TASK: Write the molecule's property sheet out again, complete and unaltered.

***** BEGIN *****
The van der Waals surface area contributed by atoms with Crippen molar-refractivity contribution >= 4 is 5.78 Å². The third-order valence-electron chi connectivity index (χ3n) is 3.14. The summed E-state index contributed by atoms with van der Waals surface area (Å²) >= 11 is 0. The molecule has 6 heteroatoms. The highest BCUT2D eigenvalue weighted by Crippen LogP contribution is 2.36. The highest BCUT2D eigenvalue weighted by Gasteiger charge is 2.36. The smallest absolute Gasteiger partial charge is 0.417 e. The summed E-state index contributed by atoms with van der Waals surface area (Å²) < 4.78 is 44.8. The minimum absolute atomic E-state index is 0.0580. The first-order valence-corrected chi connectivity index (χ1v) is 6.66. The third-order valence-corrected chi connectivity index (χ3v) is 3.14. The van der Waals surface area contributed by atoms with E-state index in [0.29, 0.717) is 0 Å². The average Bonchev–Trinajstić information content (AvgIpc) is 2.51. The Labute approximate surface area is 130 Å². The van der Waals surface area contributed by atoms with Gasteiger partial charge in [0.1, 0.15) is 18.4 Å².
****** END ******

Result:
The van der Waals surface area contributed by atoms with Crippen molar-refractivity contribution >= 4 is 5.78 Å². The third-order valence-electron chi connectivity index (χ3n) is 3.14. The summed E-state index contributed by atoms with van der Waals surface area (Å²) >= 11 is 0. The molecule has 6 heteroatoms. The highest BCUT2D eigenvalue weighted by Crippen LogP contribution is 2.36. The highest BCUT2D eigenvalue weighted by Gasteiger charge is 2.36. The smallest absolute Gasteiger partial charge is 0.417 e. The summed E-state index contributed by atoms with van der Waals surface area (Å²) < 4.78 is 44.8. The minimum absolute atomic E-state index is 0.0580. The first-order valence-corrected chi connectivity index (χ1v) is 6.66. The third-order valence-corrected chi connectivity index (χ3v) is 3.14. The van der Waals surface area contributed by atoms with E-state index in [0.29, 0.717) is 0 Å². The average Bonchev–Trinajstić information content (AvgIpc) is 2.51. The Labute approximate surface area is 130 Å². The van der Waals surface area contributed by atoms with Gasteiger partial charge in [0.1, 0.15) is 18.4 Å².